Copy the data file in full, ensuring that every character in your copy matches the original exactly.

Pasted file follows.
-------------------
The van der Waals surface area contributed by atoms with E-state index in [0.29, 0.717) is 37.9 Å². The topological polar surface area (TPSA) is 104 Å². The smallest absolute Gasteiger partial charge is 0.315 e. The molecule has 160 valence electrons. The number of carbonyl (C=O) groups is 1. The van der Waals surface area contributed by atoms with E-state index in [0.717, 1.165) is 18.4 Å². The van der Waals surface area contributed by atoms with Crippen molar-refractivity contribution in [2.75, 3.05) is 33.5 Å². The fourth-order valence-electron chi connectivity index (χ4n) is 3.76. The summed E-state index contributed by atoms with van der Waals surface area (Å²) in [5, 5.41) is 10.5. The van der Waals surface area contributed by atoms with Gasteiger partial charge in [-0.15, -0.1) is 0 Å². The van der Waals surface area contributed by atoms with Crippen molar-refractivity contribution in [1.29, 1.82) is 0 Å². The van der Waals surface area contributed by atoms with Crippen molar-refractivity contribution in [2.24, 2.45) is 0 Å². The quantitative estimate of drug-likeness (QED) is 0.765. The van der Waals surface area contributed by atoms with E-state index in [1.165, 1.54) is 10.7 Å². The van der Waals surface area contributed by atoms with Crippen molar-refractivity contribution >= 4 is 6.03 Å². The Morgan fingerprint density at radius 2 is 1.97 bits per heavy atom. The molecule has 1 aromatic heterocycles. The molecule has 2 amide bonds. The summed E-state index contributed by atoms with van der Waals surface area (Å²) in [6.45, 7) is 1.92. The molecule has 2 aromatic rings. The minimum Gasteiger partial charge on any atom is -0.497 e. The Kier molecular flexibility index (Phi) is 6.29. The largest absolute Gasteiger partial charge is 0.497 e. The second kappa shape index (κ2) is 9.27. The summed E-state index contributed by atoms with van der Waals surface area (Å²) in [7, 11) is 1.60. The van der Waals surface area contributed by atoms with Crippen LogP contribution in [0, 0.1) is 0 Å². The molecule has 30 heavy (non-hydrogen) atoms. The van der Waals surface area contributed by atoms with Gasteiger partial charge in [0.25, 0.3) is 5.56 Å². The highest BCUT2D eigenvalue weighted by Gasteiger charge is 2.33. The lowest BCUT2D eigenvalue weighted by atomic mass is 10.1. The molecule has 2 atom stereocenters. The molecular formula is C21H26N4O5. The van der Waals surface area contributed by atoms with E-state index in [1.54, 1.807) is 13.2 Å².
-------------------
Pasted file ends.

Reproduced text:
The van der Waals surface area contributed by atoms with E-state index in [0.29, 0.717) is 37.9 Å². The topological polar surface area (TPSA) is 104 Å². The smallest absolute Gasteiger partial charge is 0.315 e. The molecule has 160 valence electrons. The number of carbonyl (C=O) groups is 1. The van der Waals surface area contributed by atoms with E-state index in [0.717, 1.165) is 18.4 Å². The van der Waals surface area contributed by atoms with Crippen molar-refractivity contribution in [2.75, 3.05) is 33.5 Å². The fourth-order valence-electron chi connectivity index (χ4n) is 3.76. The summed E-state index contributed by atoms with van der Waals surface area (Å²) in [5, 5.41) is 10.5. The van der Waals surface area contributed by atoms with Gasteiger partial charge in [-0.15, -0.1) is 0 Å². The van der Waals surface area contributed by atoms with Crippen molar-refractivity contribution in [1.29, 1.82) is 0 Å². The van der Waals surface area contributed by atoms with Crippen molar-refractivity contribution in [2.24, 2.45) is 0 Å². The quantitative estimate of drug-likeness (QED) is 0.765. The van der Waals surface area contributed by atoms with E-state index in [1.165, 1.54) is 10.7 Å². The van der Waals surface area contributed by atoms with Crippen molar-refractivity contribution >= 4 is 6.03 Å². The Morgan fingerprint density at radius 2 is 1.97 bits per heavy atom. The molecule has 1 aromatic heterocycles. The molecule has 2 amide bonds. The summed E-state index contributed by atoms with van der Waals surface area (Å²) in [6.45, 7) is 1.92. The molecule has 2 aromatic rings. The minimum Gasteiger partial charge on any atom is -0.497 e. The Kier molecular flexibility index (Phi) is 6.29. The largest absolute Gasteiger partial charge is 0.497 e. The second kappa shape index (κ2) is 9.27. The summed E-state index contributed by atoms with van der Waals surface area (Å²) in [7, 11) is 1.60. The van der Waals surface area contributed by atoms with Crippen LogP contribution in [0, 0.1) is 0 Å². The molecule has 30 heavy (non-hydrogen) atoms. The van der Waals surface area contributed by atoms with Gasteiger partial charge in [0.25, 0.3) is 5.56 Å². The highest BCUT2D eigenvalue weighted by Gasteiger charge is 2.33. The lowest BCUT2D eigenvalue weighted by atomic mass is 10.1. The molecule has 2 atom stereocenters. The molecular formula is C21H26N4O5. The van der Waals surface area contributed by atoms with E-state index in [1.54, 1.807) is 13.2 Å².